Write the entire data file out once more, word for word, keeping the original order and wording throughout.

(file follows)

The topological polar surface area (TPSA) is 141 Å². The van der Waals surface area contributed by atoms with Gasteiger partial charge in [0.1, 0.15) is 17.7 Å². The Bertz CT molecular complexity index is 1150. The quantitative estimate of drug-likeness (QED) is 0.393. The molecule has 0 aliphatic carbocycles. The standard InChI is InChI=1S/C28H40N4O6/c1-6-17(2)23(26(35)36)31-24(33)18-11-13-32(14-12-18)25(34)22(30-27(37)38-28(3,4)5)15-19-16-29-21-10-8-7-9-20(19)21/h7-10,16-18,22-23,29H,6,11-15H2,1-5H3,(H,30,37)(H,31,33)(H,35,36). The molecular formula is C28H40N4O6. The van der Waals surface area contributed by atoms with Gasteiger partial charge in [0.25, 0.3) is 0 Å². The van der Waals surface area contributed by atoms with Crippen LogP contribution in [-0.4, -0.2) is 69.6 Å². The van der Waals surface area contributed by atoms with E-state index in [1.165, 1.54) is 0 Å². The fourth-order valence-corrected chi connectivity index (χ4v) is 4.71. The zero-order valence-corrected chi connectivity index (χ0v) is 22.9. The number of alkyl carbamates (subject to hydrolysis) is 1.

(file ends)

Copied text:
The topological polar surface area (TPSA) is 141 Å². The van der Waals surface area contributed by atoms with Gasteiger partial charge in [0.1, 0.15) is 17.7 Å². The Bertz CT molecular complexity index is 1150. The quantitative estimate of drug-likeness (QED) is 0.393. The molecule has 0 aliphatic carbocycles. The standard InChI is InChI=1S/C28H40N4O6/c1-6-17(2)23(26(35)36)31-24(33)18-11-13-32(14-12-18)25(34)22(30-27(37)38-28(3,4)5)15-19-16-29-21-10-8-7-9-20(19)21/h7-10,16-18,22-23,29H,6,11-15H2,1-5H3,(H,30,37)(H,31,33)(H,35,36). The molecular formula is C28H40N4O6. The van der Waals surface area contributed by atoms with Gasteiger partial charge in [0.25, 0.3) is 0 Å². The van der Waals surface area contributed by atoms with Crippen LogP contribution in [-0.4, -0.2) is 69.6 Å². The van der Waals surface area contributed by atoms with E-state index in [1.165, 1.54) is 0 Å². The fourth-order valence-corrected chi connectivity index (χ4v) is 4.71. The zero-order valence-corrected chi connectivity index (χ0v) is 22.9. The number of alkyl carbamates (subject to hydrolysis) is 1.